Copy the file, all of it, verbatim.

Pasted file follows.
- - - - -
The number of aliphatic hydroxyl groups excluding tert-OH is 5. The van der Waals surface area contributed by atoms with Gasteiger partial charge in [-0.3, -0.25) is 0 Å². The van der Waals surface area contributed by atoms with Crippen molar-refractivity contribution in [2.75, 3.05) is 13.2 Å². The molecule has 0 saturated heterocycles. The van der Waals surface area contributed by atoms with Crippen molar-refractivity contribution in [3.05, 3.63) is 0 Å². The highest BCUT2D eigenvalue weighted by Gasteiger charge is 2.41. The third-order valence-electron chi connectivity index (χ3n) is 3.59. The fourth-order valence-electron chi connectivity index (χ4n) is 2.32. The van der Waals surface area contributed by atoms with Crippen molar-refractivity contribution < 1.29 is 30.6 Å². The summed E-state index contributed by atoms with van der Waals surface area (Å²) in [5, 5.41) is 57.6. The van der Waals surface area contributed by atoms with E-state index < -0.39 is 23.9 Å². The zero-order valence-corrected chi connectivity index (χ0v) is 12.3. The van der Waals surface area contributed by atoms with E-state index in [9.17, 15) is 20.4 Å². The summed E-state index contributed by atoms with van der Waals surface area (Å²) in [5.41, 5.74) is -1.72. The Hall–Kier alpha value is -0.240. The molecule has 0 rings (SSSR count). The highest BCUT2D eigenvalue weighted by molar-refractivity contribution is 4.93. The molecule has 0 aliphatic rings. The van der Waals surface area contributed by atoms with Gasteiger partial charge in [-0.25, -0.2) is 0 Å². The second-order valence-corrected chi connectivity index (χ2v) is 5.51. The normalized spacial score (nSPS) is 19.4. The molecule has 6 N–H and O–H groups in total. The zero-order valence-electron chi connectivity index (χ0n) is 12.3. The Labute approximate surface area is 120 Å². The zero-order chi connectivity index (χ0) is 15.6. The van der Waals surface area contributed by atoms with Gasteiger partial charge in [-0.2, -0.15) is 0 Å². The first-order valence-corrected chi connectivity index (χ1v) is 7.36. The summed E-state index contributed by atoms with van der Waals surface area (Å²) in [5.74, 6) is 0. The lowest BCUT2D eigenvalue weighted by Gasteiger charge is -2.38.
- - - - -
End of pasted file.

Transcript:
The number of aliphatic hydroxyl groups excluding tert-OH is 5. The van der Waals surface area contributed by atoms with Gasteiger partial charge in [-0.3, -0.25) is 0 Å². The van der Waals surface area contributed by atoms with Crippen molar-refractivity contribution in [2.75, 3.05) is 13.2 Å². The molecule has 0 saturated heterocycles. The van der Waals surface area contributed by atoms with Crippen molar-refractivity contribution in [3.05, 3.63) is 0 Å². The highest BCUT2D eigenvalue weighted by Gasteiger charge is 2.41. The third-order valence-electron chi connectivity index (χ3n) is 3.59. The fourth-order valence-electron chi connectivity index (χ4n) is 2.32. The van der Waals surface area contributed by atoms with Crippen molar-refractivity contribution < 1.29 is 30.6 Å². The summed E-state index contributed by atoms with van der Waals surface area (Å²) in [5, 5.41) is 57.6. The van der Waals surface area contributed by atoms with E-state index < -0.39 is 23.9 Å². The zero-order valence-corrected chi connectivity index (χ0v) is 12.3. The van der Waals surface area contributed by atoms with E-state index in [9.17, 15) is 20.4 Å². The summed E-state index contributed by atoms with van der Waals surface area (Å²) in [5.41, 5.74) is -1.72. The Hall–Kier alpha value is -0.240. The molecule has 0 rings (SSSR count). The highest BCUT2D eigenvalue weighted by molar-refractivity contribution is 4.93. The molecule has 0 aliphatic rings. The van der Waals surface area contributed by atoms with Gasteiger partial charge in [-0.25, -0.2) is 0 Å². The second-order valence-corrected chi connectivity index (χ2v) is 5.51. The normalized spacial score (nSPS) is 19.4. The molecule has 6 N–H and O–H groups in total. The zero-order valence-electron chi connectivity index (χ0n) is 12.3. The Labute approximate surface area is 120 Å². The zero-order chi connectivity index (χ0) is 15.6. The van der Waals surface area contributed by atoms with Gasteiger partial charge in [-0.2, -0.15) is 0 Å². The first-order valence-corrected chi connectivity index (χ1v) is 7.36. The summed E-state index contributed by atoms with van der Waals surface area (Å²) in [5.74, 6) is 0. The lowest BCUT2D eigenvalue weighted by Gasteiger charge is -2.38.